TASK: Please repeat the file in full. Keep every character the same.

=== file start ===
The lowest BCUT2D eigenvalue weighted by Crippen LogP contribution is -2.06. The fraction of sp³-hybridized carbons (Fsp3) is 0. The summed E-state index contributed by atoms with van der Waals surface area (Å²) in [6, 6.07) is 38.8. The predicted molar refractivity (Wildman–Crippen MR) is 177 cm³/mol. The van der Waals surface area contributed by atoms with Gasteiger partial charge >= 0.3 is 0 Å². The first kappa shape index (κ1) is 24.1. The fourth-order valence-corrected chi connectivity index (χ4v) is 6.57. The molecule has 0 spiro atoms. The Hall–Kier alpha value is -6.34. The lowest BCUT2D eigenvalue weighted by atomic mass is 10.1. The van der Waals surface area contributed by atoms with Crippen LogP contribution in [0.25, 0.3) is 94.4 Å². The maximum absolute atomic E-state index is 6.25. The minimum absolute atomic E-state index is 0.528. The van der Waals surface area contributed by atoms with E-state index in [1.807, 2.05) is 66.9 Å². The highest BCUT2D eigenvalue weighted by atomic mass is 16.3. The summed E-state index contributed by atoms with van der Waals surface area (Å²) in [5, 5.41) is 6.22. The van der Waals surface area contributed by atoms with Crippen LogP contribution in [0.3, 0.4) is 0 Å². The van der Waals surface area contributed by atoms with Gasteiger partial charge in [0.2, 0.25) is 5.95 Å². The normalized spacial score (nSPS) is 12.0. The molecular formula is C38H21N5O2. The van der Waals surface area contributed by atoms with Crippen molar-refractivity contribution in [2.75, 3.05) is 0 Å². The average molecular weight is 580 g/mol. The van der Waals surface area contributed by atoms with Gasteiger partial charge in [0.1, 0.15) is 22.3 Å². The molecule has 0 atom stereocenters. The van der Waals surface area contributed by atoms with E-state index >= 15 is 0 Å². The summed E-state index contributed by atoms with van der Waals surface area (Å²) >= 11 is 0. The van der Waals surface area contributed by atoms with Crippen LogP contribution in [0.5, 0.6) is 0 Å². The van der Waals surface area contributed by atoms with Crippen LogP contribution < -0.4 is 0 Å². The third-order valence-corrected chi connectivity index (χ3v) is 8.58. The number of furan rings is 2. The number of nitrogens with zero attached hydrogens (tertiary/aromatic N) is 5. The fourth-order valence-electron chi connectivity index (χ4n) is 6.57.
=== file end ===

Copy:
The lowest BCUT2D eigenvalue weighted by Crippen LogP contribution is -2.06. The fraction of sp³-hybridized carbons (Fsp3) is 0. The summed E-state index contributed by atoms with van der Waals surface area (Å²) in [6, 6.07) is 38.8. The predicted molar refractivity (Wildman–Crippen MR) is 177 cm³/mol. The van der Waals surface area contributed by atoms with Gasteiger partial charge >= 0.3 is 0 Å². The first kappa shape index (κ1) is 24.1. The fourth-order valence-corrected chi connectivity index (χ4v) is 6.57. The molecule has 0 spiro atoms. The Hall–Kier alpha value is -6.34. The lowest BCUT2D eigenvalue weighted by atomic mass is 10.1. The van der Waals surface area contributed by atoms with Crippen LogP contribution in [0.25, 0.3) is 94.4 Å². The maximum absolute atomic E-state index is 6.25. The minimum absolute atomic E-state index is 0.528. The van der Waals surface area contributed by atoms with E-state index in [1.807, 2.05) is 66.9 Å². The highest BCUT2D eigenvalue weighted by atomic mass is 16.3. The summed E-state index contributed by atoms with van der Waals surface area (Å²) in [5, 5.41) is 6.22. The van der Waals surface area contributed by atoms with Crippen LogP contribution in [0.3, 0.4) is 0 Å². The van der Waals surface area contributed by atoms with Gasteiger partial charge in [0.2, 0.25) is 5.95 Å². The normalized spacial score (nSPS) is 12.0. The molecular formula is C38H21N5O2. The van der Waals surface area contributed by atoms with Crippen molar-refractivity contribution in [2.75, 3.05) is 0 Å². The average molecular weight is 580 g/mol. The van der Waals surface area contributed by atoms with Gasteiger partial charge in [0.1, 0.15) is 22.3 Å². The molecule has 0 atom stereocenters. The van der Waals surface area contributed by atoms with E-state index >= 15 is 0 Å². The summed E-state index contributed by atoms with van der Waals surface area (Å²) >= 11 is 0. The van der Waals surface area contributed by atoms with Crippen LogP contribution in [0.5, 0.6) is 0 Å². The van der Waals surface area contributed by atoms with Crippen LogP contribution < -0.4 is 0 Å². The third-order valence-corrected chi connectivity index (χ3v) is 8.58. The number of furan rings is 2. The number of nitrogens with zero attached hydrogens (tertiary/aromatic N) is 5. The fourth-order valence-electron chi connectivity index (χ4n) is 6.57.